> cookie-based authentication can be troublesome, and that e.g. TLS with
> certificate authentication can do much better in that respect, as long
> as you have mechanisms for certificate revocation properly set up (which
> in turn is not entirely trivial to do).
>
> But again, as long as you do not throw your cookies around, AFAIK no-one
> has demonstrated any fundamental weakness with the mechanism as such.
>
> --Per

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Re: Erlang cookies are secure

Fred Hebert-2
In reply to this post by Per Hedeland
On 06/10, Per Hedeland wrote:
>I do find it rather tiresome with this constant ridicule of the cookie
>authentication from people who haven't even bothered to do a basic
>investigation of how it works, let alone done any actual security
>analysis.
>

https://twitter.com/DonAndrewBailey/status/737693679997984770
https://twitter.com/DonAndrewBailey/status/737693957656698880
https://twitter.com/DonAndrewBailey/status/737699529701490688

This security researcher appears to have found issues with it as
recently as the last 30 days.


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Re: Erlang cookies are secure

Per Hedeland
Fred Hebert <[hidden email]> wrote:

>
>On 06/10, Per Hedeland wrote:
>>I do find it rather tiresome with this constant ridicule of the cookie
>>authentication from people who haven't even bothered to do a basic
>>investigation of how it works, let alone done any actual security
>>analysis.
>>
>
>https://twitter.com/DonAndrewBailey/status/737693679997984770
>https://twitter.com/DonAndrewBailey/status/737693957656698880
>https://twitter.com/DonAndrewBailey/status/737699529701490688
>
>This security researcher appears to have found issues with it as
>recently as the last 30 days.

He claims to have found *bugs*, and reported them to the OTP team -
great! However it's not like the existence of bugs in software is
something unique to the OTP implementation of the cookie-based
authentication scheme (or wherever the bugs are). And I have never seen
(I may of course have missed it) the argument "because it has bugs"
being brought forward by those who claim "the cookie authentication
isn't secure" on this mailing list. In fact there typically isn't any
"because" at all.

As for actual analysis of the mechanism as such, the only thing I can
find is the statement "cookie key space by default is 26^20" - given as
a good property, but it certainly makes me wonder about the depth of
such an analysis, if it has indeed been undertaken (I see no claim that
it has). The cookie is an arbitrary atom, and thus the value space is
larger than 256^255 ((1 - 256^256)/(1 - 256) to be precise, or just a
few bits short of 2048) - period.

I guess his "default" refers to the cookie that is auto-generated if you
don't provide one - I'm not sure why you would want to make use of that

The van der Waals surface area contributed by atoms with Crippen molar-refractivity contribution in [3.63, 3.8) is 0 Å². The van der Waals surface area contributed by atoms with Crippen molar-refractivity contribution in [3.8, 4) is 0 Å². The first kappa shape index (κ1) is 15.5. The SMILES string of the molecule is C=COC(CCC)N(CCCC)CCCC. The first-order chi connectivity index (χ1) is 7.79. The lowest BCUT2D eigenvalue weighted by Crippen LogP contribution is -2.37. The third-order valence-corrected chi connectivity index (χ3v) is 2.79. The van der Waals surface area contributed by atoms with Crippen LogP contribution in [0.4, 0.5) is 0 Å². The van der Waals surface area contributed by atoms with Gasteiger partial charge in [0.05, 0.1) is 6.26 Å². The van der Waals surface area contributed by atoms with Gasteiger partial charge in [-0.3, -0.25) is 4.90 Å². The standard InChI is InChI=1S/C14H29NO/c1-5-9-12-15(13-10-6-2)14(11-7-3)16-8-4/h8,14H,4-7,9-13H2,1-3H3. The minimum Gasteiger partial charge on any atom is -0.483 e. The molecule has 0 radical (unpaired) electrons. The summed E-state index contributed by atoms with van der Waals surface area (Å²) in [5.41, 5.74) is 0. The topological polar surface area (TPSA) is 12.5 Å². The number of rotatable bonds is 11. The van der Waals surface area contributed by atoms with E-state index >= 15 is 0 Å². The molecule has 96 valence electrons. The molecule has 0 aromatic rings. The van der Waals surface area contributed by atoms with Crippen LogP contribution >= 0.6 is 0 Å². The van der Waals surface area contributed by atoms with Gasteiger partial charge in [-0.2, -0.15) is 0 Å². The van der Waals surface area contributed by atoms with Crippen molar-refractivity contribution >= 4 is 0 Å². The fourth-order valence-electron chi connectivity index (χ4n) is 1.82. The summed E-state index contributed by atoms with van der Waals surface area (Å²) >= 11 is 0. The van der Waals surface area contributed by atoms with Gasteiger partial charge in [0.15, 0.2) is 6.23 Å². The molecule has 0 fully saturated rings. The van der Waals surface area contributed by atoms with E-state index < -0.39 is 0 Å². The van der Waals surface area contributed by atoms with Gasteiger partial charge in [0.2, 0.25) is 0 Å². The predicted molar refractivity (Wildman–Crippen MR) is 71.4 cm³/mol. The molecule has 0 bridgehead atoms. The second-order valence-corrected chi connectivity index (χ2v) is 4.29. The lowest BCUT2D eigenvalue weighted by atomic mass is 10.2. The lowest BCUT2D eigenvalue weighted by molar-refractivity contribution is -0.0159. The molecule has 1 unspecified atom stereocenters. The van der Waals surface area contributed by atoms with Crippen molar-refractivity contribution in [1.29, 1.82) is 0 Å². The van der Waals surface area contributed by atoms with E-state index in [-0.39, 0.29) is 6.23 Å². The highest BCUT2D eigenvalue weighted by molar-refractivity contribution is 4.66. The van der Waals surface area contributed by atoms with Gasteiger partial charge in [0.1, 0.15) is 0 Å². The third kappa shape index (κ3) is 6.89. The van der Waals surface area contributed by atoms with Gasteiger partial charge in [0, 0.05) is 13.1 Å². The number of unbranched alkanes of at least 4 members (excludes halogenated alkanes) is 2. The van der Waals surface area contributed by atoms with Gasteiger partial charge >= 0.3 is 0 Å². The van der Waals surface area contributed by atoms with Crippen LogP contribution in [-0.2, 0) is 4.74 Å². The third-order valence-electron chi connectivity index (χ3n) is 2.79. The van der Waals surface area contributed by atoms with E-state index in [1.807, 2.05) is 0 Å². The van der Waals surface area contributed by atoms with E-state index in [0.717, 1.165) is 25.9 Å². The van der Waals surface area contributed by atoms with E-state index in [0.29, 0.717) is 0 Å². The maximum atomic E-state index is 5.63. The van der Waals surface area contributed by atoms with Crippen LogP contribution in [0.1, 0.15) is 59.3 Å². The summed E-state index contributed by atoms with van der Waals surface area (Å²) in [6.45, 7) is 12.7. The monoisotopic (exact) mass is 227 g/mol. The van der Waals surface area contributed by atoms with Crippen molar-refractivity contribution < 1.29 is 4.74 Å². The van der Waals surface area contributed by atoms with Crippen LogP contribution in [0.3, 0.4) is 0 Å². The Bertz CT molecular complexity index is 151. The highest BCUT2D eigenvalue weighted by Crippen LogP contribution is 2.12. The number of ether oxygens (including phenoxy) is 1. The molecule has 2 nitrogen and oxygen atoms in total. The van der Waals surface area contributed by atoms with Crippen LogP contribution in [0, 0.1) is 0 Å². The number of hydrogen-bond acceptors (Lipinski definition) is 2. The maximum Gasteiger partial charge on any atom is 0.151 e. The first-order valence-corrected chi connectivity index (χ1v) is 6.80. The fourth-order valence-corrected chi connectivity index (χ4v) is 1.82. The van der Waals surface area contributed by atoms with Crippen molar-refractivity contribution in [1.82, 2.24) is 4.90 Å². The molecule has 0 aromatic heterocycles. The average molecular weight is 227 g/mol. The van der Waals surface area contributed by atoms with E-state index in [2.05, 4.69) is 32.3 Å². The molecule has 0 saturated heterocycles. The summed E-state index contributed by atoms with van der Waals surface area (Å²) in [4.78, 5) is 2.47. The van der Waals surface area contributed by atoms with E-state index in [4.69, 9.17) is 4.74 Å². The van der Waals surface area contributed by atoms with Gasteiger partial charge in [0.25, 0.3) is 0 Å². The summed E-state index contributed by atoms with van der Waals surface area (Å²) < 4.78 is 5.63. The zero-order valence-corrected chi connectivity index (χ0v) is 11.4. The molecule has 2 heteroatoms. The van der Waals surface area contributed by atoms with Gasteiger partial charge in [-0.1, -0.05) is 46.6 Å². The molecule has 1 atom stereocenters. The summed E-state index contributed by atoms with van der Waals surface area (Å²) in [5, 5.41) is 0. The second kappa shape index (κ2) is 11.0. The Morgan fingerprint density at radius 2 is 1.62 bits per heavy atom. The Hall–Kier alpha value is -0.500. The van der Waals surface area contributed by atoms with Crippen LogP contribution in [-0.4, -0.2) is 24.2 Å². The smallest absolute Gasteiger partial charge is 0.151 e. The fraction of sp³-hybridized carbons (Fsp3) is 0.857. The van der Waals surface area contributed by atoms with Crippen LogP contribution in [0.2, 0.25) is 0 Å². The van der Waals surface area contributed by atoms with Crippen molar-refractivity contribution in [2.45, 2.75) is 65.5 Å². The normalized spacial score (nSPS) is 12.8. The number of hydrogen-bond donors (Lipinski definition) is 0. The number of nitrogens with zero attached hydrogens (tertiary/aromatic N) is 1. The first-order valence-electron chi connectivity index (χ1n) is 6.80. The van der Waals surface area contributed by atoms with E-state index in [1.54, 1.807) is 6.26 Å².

if you are attempting to set up a "secure" network of Erlang nodes.
Besides the fact that you need to additionally figure out the value
space of that generation, and analyze the actual mechanism used (maybe
it's even bad old random(3):-), it seems pretty impractical compared to
pre-generating the cookies yourself.

--Per
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Re: Erlang cookies are secure

Fred Hebert-2
On 06/11, Per Hedeland wrote:
>As for actual analysis of the mechanism as such, the only thing I can
>find is the statement "cookie key space by default is 26^20" - given as
>a good property, but it certainly makes me wonder about the depth of
>such an analysis, if it has indeed been undertaken (I see no claim that
>it has). The cookie is an arbitrary atom, and thus the value space is
>larger than 256^255 ((1 - 256^256)/(1 - 256) to be precise, or just a
>few bits short of 2048) - period.

The space is likely smaller since you're going for an MD5 challenge and
only have to generate a conflicting MD5, not the actual cookie I
believe?

The challenge itself uses the cookie and then 'salts' it with the result
of this function:
https://github.com/erlang/otp/blob/e1489c448b7486cdcfec6a89fea238d88e6ce2f3/lib/kernel/src/dist_util.erl#L376-L388
which has no great source of randomness, especially on mostly idle nodes
I'd guess.
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Re: Erlang cookies are secure

Per Hedeland
Fred Hebert <[hidden email]> wrote:

>
>On 06/11, Per Hedeland wrote:
>>As for actual analysis of the mechanism as such, the only thing I can
>>find is the statement "cookie key space by default is 26^20" - given as
>>a good property, but it certainly makes me wonder about the depth of
>>such an analysis, if it has indeed been undertaken (I see no claim that
>>it has). The cookie is an arbitrary atom, and thus the value space is
>>larger than 256^255 ((1 - 256^256)/(1 - 256) to be precise, or just a
>>few bits short of 2048) - period.
>
>The space is likely smaller since you're going for an MD5 challenge and
>only have to generate a conflicting MD5, not the actual cookie I
>believe?

Hm, so now you're doing a security analysis, and asking me to comment on
it? Probably a case of the blind leading the blind, but OK... The value
space of the cookie is what it is, independent of how it is used - I was
merely pointing out that the only statement that seemed indicative of a
security analysis being done was inaccurate.